Being different can be hard, especially when you’re deviating from tradition. Shaun is a new sheep shearer with some new ideas that really rock the shed and Ratso’s set ways but, together, they open up a whole range of possibilities for the sheep shearing profession.
Based on the children’s book by Jackie French and Bruce Whatley, Pete the Sheep was adapted to the stage by Eva Di Cesare, Sandie Eldridge, and Tim McGarry in 2014. But after a rocky 2020 for Monkey Baa, an old favourite is back to the stage and touring around Australia.
Shaun (Oliver Lacey) is fresh out of TAFE and keen to start shearing but he’s off on a bad foot with Ratso (Andrew James) because his sheep dog is actually a sheep named Pete (Joe Kalou). Shaun and Pete do things differently, treating the sheep respectfully and offering avant-garde hairstyles rather than the typical shear. Slowly Shaun sways the sheep and even Ratso’s trusty dog Brute (Joe Dinn) to his new ways and soon they’re operating the hottest Sheep Shearing Salon in town.
To add to the stage adaptation, the picture book is now a musical with composition and lyrics by Phil Scott. The music encompassed a range of styles from barbershop to harmonica blues and a cheeky nod to Broadway with a Cats cameo. While written for children, the lyrics were funny, catchy, and clever with wordplay and sophisticated themes. Nat Jobe’s choreography worked well to balance the blokey environment of the shearing shed with the more flamboyant characterisation of the sheep.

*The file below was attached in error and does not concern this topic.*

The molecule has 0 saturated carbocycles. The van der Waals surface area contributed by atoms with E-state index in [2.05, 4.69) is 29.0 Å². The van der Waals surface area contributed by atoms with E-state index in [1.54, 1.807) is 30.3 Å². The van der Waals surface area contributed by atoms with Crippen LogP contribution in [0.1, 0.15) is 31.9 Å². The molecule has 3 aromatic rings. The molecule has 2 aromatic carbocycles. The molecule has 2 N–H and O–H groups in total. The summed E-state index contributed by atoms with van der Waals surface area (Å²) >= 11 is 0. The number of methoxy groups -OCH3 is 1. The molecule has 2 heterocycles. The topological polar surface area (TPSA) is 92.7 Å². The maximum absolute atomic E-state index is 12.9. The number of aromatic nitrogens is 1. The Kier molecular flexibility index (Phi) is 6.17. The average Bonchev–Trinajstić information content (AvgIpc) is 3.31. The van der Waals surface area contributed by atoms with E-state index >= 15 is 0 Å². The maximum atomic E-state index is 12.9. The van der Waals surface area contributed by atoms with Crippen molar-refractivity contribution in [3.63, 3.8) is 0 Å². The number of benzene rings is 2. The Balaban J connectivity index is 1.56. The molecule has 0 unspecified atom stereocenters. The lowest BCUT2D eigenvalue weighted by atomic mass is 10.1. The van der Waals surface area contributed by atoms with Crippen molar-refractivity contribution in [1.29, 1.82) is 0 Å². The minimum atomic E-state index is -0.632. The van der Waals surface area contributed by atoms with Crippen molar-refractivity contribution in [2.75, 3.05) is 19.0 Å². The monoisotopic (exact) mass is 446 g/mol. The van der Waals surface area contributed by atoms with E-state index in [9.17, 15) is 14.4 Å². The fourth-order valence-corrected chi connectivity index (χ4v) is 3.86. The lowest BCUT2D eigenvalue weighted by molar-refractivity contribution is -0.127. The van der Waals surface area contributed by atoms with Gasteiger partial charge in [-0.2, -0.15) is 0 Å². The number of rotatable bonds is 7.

Jonathan Biggins’s direction is quick with clean, simple transitions between scenes and characters. At the same time, the tone of the production is light, not only because of the humour, but also because of the upbeat and positive atmosphere Biggins’s directed. The cast were tight from Ratso’s rages to Pete and Shaun’s wholesome friendship; they worked like a well-oiled machine or a particularly impressive sheep shearing team. In particular, Dinn’s portrayal of a satisfied sheep customer was a crowd favourite. Overall the cast provided solid, committed performances that are joyful to watch.
The production design created a sense of the farm lifestyle without leaning too heavily on romantic colonial tropes. The lighting design by Matt Marshall was warm against James Browne’s dynamic shed and salon set design while sound designer Kingsley Reeve injected some classic Australian bush ballads into the action.
What stood out most clearly from this production is Monkey Baa’s commitment to impressive, professional theatre for children. While elements were pared back, they weren’t simplistic; instead, the production and performances were carefully considered and robust. Perhaps most importantly, this show is funny for kids and adults alike with equal parts poo humour and quick quips about pop culture. It is worth being reminded that it’s okay to do things differently.
Pete the Sheep is running at ARA Darling Quarter Theatre from April 6th – 17th before touring around Australia until November 2021
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